Judge Brown reasoned that such price discrimination could occur because Whole Foods priced its products in such a way that high-reservation price consumers ultimately paid a higher price than its low-reservation price consumers. (At least, I think that’s the reasoning…Judge Brown’s opinion is nearly inscrutable on this point.) Here’s the purported evidence of such price discrimination:

Whole Foods and Wild Oats charge higher mark-ups on perishables than on dry groceries.

Some consumers (presumably those with the highest reservation prices) buy a greater proportion of perishables from Whole Foods and Wild Oats than do other consumers.

Thus, the former group of “core consumers” end up paying higher prices for their Whole Foods/Wild Oats “experience” than do non-core, marginal consumers.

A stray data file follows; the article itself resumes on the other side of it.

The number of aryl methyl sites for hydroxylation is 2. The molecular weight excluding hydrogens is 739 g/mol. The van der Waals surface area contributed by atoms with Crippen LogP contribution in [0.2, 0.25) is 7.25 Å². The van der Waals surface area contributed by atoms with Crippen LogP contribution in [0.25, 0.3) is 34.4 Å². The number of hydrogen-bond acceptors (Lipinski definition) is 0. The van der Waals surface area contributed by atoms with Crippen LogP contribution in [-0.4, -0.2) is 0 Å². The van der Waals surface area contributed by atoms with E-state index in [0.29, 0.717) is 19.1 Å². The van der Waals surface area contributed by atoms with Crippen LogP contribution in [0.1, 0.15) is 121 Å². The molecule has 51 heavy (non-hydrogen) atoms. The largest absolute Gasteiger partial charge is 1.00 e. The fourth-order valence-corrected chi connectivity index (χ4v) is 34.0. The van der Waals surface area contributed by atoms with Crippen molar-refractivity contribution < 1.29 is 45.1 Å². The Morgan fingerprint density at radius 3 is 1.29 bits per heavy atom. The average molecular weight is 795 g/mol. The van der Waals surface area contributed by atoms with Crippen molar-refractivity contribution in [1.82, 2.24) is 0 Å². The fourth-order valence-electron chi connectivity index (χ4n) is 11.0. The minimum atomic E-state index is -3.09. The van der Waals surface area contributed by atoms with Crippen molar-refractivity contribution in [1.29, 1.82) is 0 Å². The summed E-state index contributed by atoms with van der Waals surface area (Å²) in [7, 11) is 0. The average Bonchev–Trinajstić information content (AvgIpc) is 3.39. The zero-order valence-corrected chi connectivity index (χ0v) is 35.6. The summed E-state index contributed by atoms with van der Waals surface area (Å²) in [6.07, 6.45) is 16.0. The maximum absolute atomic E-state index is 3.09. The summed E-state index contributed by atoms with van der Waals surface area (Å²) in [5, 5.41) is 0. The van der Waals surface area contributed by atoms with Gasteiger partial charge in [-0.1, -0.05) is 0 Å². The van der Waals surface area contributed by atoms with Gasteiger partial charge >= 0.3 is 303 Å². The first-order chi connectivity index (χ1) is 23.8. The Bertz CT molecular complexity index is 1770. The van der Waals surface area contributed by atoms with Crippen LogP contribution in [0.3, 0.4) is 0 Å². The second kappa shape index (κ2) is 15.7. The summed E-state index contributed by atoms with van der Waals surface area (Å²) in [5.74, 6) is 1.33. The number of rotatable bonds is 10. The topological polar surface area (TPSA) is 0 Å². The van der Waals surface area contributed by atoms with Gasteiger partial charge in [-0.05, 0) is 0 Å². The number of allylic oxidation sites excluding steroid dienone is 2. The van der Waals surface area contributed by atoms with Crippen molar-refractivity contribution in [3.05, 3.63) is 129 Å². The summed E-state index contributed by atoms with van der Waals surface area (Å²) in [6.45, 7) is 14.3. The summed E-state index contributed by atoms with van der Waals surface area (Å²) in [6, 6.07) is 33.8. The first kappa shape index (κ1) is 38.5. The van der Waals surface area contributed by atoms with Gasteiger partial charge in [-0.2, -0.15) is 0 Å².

Voila — price discrimination!

This is silly. The price discrimination needed to support the sort of market power exercise envisioned by the Merger Guidelines requires charging different prices (technically, different increments above marginal cost) to different consumers for the same good. The “price discrimination” to which Judge Brown refers involves charging different prices for different baskets of goods. Price-disadvantaged Whole Foods customers, those who buy a higher percentage of perishables, are paying higher prices because they’re getting something different. Moreover, there’s no reason to suppose that the percentage of perishables a consumer purchases corresponds to his willingness-to-pay for the Whole Foods experience. Many high reservation price consumers may buy low percentages of fruits and vegetables.